Learn to make spring onion oil noodles and other Shanghai family recipes with this book

Here’s Ella Walker’s verdict on a new cookbook that showcases the food of Shanghai

Monday 19 April 2021 12:26
<p>‘A quintessential, old Shanghai dish – a humble, yet extremely satisfying, bowl of noodles’</p>

‘A quintessential, old Shanghai dish – a humble, yet extremely satisfying, bowl of noodles’

F

ood so often denotes a place, but it can also define a family, encapsulate a shared history and provide the threads that help hold memories and people together.

This is the feeling that emanates from Betty Liu’s debut cookbook, My Shanghai.

The Boston-based photographer, food writer and general surgery resident’s family is from Shanghai, her parents moved to Oregon in the US, and Liu grew up Chinese American – later realising how much she needed to know all of her mother’s recipes. Some of which she’s now sharing with everyone else.

Read more:

The book: My Shanghai: Recipes and Stories from a City on the Water by Betty Liu.

Who will love it? People who long for the food of Shanghai, and those who have never really encountered it before. Totally new to it? Let the variations on spare ribs be your gateway recipe, or the pork belly bao, or the steamed fish. Flavour is paramount, so if you’re fascinated by how to imbue dinner with as much depth as possible, and are interested in learning how to hand-shape dumplings, Liu will have you entertained for hours. And yes, there’s space for you here even if you’re plant-based.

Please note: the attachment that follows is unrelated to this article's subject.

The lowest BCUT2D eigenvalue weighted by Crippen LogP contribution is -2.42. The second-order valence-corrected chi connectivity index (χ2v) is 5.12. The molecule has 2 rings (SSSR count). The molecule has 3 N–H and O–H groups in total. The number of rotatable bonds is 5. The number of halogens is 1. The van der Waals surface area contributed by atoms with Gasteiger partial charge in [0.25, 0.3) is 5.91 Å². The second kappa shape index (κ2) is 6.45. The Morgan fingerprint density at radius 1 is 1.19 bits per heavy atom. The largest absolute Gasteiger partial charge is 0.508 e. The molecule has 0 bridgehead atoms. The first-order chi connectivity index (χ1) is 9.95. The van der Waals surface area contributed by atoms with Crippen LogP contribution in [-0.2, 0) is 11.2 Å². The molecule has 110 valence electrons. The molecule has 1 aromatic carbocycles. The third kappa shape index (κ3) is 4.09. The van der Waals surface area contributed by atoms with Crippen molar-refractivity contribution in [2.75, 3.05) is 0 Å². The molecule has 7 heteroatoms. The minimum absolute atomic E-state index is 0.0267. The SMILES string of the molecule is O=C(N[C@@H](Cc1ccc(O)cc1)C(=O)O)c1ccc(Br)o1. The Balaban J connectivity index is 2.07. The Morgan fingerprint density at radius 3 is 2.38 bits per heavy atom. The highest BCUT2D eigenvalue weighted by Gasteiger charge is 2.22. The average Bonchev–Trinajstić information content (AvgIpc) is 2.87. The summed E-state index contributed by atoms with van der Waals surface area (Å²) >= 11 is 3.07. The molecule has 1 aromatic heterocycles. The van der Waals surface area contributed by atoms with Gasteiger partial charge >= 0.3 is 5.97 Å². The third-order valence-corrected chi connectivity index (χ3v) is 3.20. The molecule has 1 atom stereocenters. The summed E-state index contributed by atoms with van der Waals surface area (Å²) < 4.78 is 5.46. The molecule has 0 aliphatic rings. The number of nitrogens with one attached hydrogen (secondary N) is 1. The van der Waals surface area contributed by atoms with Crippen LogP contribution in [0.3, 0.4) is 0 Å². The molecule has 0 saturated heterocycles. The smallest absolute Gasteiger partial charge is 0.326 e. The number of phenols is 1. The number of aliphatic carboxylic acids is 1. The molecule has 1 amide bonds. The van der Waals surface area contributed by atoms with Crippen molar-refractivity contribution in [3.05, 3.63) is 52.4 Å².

Betty Liu grew up Chinese American, later realising how much she needed to know all of her mother’s recipes

What is it trying to get us cooking? The food Liu grew up eating: home-style, home-cooked food from Shanghai, including the dishes her mum made that Liu, through much questioning, observation and osmosis has, over time, memorised and stored away. There’s tradition and dishes specific to a family, but Liu’s emphasis is very much on “making the food truly yours”. She also takes us through specific Shanghainese food language and cooking techniques, like “red braising” (soy sauce and sugar is involved), “stew and smother” and the mesmeric-sounding “rolling knife”. Liu gives a thorough introduction to the pantry items you’ll need too, before unleashing on you dishes like hairy crab tofu, classic tomato and egg stir-fry, and sweet-and-sour lotus root.

How easy is it to use? There’s a lot of variety, so while you could leap right in and make time-intensive but perfectly plump morning pork bao from scratch (pork-stuffed buns eaten for breakfast), sticky rice balls three ways or wind cured salt pork, there are more straightforward options. Liu has a knack for simple but impressive-looking noodle soups and assembly dishes, like a salad of winter melon and edamame, and of course, stir fries (chicken, beansprout and garlic chives caught our attention). Get your store cupboard in order first though; tracking down lotus leaves may require forward planning and internet shopping.

The best recipe is… Liu’s mum’s Shanghai red-braised pork belly – Liu says it’s the dish that best represents Shanghai for her, and is the one seemingly most ingrained in her family history.

The recipe we’re most likely to post on Instagram is… the soup dumplings – they’re just so neat and photogenic in their bamboo steamer.

The dish we’re least likely to try is… the oil-braised spring bamboo. We’d love to make it, but freshly foraging young bamboo shoots might be a tad tricky.